Why Women-Owned Businesses Are Skyrocketing

I had the honor of speaking this week at a women's business association luncheon on the topic of entrepreneurship. When
I mentioned to my wife the day before that I was speaking to group of women entrepreneurs she asked, "Why on earth would
they ask you to speak?"

In her defense, my dear wife has no idea what I do for a living. She's never read a single one of the several hundred
columns I've written. She's never attended a function where I'm speaking or sat in the audience at any of my seminars.

She just knows that we live a very comfortable lifestyle and believes me when I tell her our money doesn't come from
the drug trade.

Beyond that, she's incredibly happy in her ignorance of her husband's skills.

When I feigned hurt feelings she waved a hand at me and said, "My point is, what in the world can a man tell a roomful
of women that they don't already know?"

Henny Youngman, Ralph Cramden, Rodney Dangerfield, Tim Knox. At least I'm in good company.

But she had a point. What the heck did I know about women in business? So as not to look like a total idiot in front of
this group of what I now call "womentrepreneurs" I decided to do a little research on the topic.

Here's what I discovered: while some still believe it's a man's world, when it comes to business, women are catching up
fast.

According to the Center For Women's Business Research there are over 10 million women-owned businesses in the US,
employing 18 million people and generating $2.32 trillion in sales.

Women start businesses at two times the rate of men and women-owned businesses account for 28 percent of all businesses
in the United States and represent about 775,000 new startups per year and account for 55% of new startups.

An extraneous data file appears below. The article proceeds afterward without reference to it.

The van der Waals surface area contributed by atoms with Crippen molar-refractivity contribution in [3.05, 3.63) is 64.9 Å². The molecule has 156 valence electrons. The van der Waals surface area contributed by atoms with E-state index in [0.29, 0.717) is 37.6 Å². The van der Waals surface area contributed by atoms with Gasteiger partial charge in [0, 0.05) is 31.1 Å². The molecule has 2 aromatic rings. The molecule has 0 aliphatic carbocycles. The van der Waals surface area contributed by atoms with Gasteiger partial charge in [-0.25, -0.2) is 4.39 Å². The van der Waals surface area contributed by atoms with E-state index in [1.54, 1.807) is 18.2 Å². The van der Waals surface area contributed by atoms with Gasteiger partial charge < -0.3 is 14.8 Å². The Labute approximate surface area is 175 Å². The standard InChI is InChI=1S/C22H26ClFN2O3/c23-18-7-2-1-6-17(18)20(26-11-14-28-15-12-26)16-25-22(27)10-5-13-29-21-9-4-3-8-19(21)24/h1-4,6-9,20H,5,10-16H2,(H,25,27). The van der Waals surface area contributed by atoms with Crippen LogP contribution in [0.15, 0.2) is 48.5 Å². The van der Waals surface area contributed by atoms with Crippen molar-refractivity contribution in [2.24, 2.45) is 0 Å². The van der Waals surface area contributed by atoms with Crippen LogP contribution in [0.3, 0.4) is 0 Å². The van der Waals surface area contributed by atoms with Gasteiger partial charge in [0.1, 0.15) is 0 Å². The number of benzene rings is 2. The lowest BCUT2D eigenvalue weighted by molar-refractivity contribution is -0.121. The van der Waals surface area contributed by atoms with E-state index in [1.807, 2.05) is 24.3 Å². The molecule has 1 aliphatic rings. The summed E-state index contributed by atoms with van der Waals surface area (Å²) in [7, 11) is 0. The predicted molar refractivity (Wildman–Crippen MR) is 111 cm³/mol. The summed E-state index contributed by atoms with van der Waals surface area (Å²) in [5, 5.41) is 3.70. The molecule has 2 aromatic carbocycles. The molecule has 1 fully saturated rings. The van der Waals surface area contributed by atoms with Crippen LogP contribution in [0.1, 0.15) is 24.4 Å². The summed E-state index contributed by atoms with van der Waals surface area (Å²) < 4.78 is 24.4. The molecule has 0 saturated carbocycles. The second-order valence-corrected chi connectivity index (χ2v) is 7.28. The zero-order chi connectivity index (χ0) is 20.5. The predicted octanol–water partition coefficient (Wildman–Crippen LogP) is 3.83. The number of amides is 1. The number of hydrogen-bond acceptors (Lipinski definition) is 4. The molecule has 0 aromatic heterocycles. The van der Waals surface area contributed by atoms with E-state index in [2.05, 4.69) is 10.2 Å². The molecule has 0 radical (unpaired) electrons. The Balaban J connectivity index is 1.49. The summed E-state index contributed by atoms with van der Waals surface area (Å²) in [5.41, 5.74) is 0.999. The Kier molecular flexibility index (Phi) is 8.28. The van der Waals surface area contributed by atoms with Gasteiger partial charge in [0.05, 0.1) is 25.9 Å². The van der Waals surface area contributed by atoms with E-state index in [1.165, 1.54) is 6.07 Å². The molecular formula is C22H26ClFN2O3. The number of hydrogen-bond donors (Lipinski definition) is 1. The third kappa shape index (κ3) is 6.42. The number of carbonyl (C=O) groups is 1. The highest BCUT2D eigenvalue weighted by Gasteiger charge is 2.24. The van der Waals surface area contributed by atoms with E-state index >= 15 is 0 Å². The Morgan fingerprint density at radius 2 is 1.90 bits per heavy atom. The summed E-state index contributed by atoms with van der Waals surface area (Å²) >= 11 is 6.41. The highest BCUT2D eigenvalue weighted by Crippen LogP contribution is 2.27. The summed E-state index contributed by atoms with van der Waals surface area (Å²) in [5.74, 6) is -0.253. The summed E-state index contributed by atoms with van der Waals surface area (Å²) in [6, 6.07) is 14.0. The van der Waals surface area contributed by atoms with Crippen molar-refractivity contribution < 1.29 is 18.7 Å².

One thing that I found particularly interesting was that the top growth industries for women-owned businesses in recent
years were construction, wholesale trade, transportation/communications, agribusiness and manufacturing, industries
traditionally dominated by men.

In the past 25 years the number of women-owned firms in the US has doubled, employment has increased four-fold and
their revenues have risen five-fold.

Here is the question I sought particularly to answer: Do women approach business differently than men? I've been
compared to a bull in a china shop when it comes to business. Would a female counterpart approach things differently?
More gracefully, perhaps? As my lovely bride would say, "Duh."

In her book, "How to Run Your Business Like a Girl," Elizabeth Cogswell Baskin explored common female traits and how
women entrepreneurs -- and perhaps men, as well -- can use those traits to their entrepreneurial advantage.

Baskin reported that women tend to use three unique strengths more than their male counterparts: trusting their
intuition, focusing on relationships, and putting more emphasis on keeping their life in balance.

Trust Your Gut

Women are much more likely to make a decision based on a gut feeling. Women may gather the facts and figures necessary
to back up that feeling, but they generally know what they want to do based on intuition.

Build Strong Relationships

Men play the game of business like a sport. They are out to win and dominate. "Women," Baskin says, "are much more
interested in establishing a connection."

Find A Balance Between Work and Life

A number of women interviewed for this book cited on quality of life as their reason for starting a business, alluding
to their desire to find a way to juggle family and work. "If having more time for your family is important to you, find
a way to work that into your day. It's not so much how much work you do, but being able to decide when you'll do it."

Baskin offers one more piece of advice to women in the early stages of their business:

You Don't Have To Know Everything

My wife would argue this point because she really does know everything, but Baskin says when it comes to business,
thinking you know everything is not the key to success.

"It's amazing how many women say they didn't know anything when they started their business," Baskin said. "Don't be
afraid to ask for help -- you don't have to be perfect at everything."

Solid business advice: for guys and gals.

Here's to your success!